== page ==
“There is a crisis of communication in the UK when it comes to death. Many of
us face barriers that stop us talking about dying – and health and social care
professionals, too, may be missing key opportunities to bring up the topic.
In fact, around two in three people (64%) think that we do not talk
about death enough in this country.”

We could say the same for NZ. We’ve done some research showing this in the area of renal care (kidney disease), see:;jsessionid=18762E548379E1EE7202B418CFA59C41.f04t01 . Some in NZ and around the world are responding to this with ‘death cafes’ (

And others regularly talk about our ‘death denying’ culture. Talking about death more would have an impact on many things; at the most expedient neoliberal end, it would impact on how much we spend on heroic interventions.

Of course there is a spiritual aspect to the whole death discussion, not least, what are our beliefs and values around the process.

What do you think?



Healthcare chaplaincy

Kia ora koutou,

UK has multi-faith/belief chaplaincy service (see link below). We know spiritual care impacts positively on wellbeing. NZ hospital chaplains do a good job, but are underfunded, under resourced, and mostly underutilized. Our national healthcare chaplaincy service needs to be reviewed, re-structured and re-invigorated to take spiritual care into the 21st century, where over 80% of us don’t attend church, synagogue or mosque, yet have spiritual needs (call them existential if you don’t like the S-word).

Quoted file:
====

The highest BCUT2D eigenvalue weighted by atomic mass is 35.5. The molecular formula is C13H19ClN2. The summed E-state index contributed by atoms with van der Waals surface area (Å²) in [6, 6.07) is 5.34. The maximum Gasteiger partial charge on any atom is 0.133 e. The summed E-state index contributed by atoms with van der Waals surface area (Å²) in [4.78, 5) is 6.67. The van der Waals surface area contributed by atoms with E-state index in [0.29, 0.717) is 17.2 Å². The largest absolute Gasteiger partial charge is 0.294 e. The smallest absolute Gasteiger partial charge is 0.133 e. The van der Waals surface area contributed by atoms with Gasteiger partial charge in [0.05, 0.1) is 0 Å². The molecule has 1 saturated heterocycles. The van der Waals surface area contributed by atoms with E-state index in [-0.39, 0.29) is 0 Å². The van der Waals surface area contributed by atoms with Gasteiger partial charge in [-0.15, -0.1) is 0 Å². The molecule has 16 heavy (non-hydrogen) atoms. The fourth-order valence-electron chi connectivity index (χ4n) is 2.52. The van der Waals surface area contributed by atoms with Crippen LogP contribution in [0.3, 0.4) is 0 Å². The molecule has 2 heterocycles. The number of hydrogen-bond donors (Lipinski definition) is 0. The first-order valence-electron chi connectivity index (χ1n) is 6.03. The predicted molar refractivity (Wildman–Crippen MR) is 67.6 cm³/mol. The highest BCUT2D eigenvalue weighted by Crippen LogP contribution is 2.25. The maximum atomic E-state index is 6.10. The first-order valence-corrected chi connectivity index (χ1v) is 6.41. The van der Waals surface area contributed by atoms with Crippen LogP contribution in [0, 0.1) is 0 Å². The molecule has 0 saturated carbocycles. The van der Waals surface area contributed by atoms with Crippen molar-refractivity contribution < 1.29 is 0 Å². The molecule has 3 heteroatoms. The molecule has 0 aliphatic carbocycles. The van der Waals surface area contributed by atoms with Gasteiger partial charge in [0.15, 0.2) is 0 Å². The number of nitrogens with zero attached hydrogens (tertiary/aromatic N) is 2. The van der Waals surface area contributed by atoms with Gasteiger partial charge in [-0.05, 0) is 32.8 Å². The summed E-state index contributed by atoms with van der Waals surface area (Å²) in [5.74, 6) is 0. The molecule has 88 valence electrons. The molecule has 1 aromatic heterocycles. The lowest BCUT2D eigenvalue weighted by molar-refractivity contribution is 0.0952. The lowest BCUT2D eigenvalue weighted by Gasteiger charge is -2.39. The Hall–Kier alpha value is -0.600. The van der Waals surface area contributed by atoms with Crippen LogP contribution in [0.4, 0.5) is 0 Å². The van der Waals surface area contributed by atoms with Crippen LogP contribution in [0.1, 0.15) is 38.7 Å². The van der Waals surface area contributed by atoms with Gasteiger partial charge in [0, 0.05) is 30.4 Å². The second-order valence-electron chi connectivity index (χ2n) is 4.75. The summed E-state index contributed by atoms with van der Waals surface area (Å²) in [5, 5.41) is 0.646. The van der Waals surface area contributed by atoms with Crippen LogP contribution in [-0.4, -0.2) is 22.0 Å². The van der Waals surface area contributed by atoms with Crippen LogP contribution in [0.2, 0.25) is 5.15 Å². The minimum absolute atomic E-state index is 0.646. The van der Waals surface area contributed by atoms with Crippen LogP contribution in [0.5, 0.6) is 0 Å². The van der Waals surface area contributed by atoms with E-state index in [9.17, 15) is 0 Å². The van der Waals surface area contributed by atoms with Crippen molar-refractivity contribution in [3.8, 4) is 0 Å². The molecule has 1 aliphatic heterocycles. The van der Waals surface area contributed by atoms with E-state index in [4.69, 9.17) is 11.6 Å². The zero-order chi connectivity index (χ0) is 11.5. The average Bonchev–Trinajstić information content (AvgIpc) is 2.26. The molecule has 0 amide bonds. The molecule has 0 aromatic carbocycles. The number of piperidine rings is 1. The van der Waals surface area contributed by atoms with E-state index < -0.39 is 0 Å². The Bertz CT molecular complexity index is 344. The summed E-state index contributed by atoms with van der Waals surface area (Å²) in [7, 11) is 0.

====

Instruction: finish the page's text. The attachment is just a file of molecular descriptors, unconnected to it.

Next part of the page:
New paper on spirituality and aged care

Kia ora koutou,

You or people you know may be interested in a paper I was invovled in, led by Mei-Ling Blank from our Department. Apparently 50 people can download it free, just go to this link:

The abstract for the papers is below.



Addressing the spiritual care needs of residents living in aged-care facilities should be an important dimension of quality care. We conducted semi-structured interviews with residential aged-care staff (including caregivers, nurses, managers, and chaplains) in New Zealand to explore how spiritual care is understood and operationalized. Many participants appeared to equate spiritual care with holistic care that respects the whole person. Participants discussed five types of spiritual care engagement requiring different skills, knowledge, and personal commitment, including information gathering, facilitation, companionship, end-of-life care, and counseling. Our findings suggest that the spiritual care that was offered by our participants, clergy and non-clergy alike, was predominantly informal and unplanned.